The funny thing about statistics is that it gives us a snapshot of trends in a large population but doesn’t address the individual, me or you. I do believe the research that shows the best defence we have against serious illness is to follow the guidelines of eating our fruits and vegetables, moving our bodies, having a reason to get up in the morning, getting enough sleep, mending our fences, spending time with people we like, not smoking, etc. And it doesn’t mean it’s not worthwhile when we do all that and still get sick.

It just means we don’t have all the answers.

In my case, I didn’t believe for a nanosecond that my body let me down. I had no reason to think there was something else I could or should have done that would have protected me. Who knows why I got cancer?  I came to learn that cancer is a multifactoral illness, and no one knows for sure what turns a particular cancer cell on. Furthurmore,  what my medical team told me was that the best thing I had going for me was my overall good health. (You have to see the irony in that statement) 🙂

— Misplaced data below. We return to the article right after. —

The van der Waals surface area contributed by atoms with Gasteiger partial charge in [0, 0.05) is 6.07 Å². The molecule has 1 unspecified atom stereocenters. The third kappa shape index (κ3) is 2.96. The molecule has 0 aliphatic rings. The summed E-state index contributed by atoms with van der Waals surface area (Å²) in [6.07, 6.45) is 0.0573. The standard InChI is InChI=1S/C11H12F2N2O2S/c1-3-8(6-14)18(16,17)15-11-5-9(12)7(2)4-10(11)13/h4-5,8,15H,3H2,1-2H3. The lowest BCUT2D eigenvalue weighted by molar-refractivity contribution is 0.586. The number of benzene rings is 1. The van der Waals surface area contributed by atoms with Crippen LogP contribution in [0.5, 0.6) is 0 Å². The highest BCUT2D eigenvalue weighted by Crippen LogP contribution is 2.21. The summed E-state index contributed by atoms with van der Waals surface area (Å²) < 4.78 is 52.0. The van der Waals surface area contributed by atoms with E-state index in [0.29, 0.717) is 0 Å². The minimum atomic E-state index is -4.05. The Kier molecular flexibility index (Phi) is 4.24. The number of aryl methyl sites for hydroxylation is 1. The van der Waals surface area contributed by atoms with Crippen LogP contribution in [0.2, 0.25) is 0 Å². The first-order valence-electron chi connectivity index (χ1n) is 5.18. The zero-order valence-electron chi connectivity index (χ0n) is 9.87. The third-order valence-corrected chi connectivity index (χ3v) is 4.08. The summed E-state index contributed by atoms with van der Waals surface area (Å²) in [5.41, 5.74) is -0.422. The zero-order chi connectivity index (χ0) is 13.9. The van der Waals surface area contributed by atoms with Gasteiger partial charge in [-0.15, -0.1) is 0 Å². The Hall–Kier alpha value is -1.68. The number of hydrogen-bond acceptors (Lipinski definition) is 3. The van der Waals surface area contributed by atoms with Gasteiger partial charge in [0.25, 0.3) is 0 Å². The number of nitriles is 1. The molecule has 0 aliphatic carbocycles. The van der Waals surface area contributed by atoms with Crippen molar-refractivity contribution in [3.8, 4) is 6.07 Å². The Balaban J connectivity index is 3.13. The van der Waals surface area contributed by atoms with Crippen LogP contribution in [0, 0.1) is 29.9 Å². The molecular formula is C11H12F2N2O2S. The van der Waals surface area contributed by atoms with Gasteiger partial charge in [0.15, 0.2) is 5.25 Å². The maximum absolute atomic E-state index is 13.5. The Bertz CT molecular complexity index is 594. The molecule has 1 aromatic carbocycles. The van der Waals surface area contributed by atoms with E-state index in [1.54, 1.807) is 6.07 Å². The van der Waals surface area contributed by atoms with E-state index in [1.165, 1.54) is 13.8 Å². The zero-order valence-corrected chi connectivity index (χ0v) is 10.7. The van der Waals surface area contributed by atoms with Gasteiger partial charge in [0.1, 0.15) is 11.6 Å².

So, the “good food” didn’t “save” me from cancer, but it did keep my body in good running order so that I was better equipped to deal with the treatment. The good food wasn’t a guarantee, and it wouldn’t “save” me from recurrence or death, but it is still the food I  continue to eat, except, of course, when I don’t. Why? I feel better when I live moderately.

Back to Another Surprise.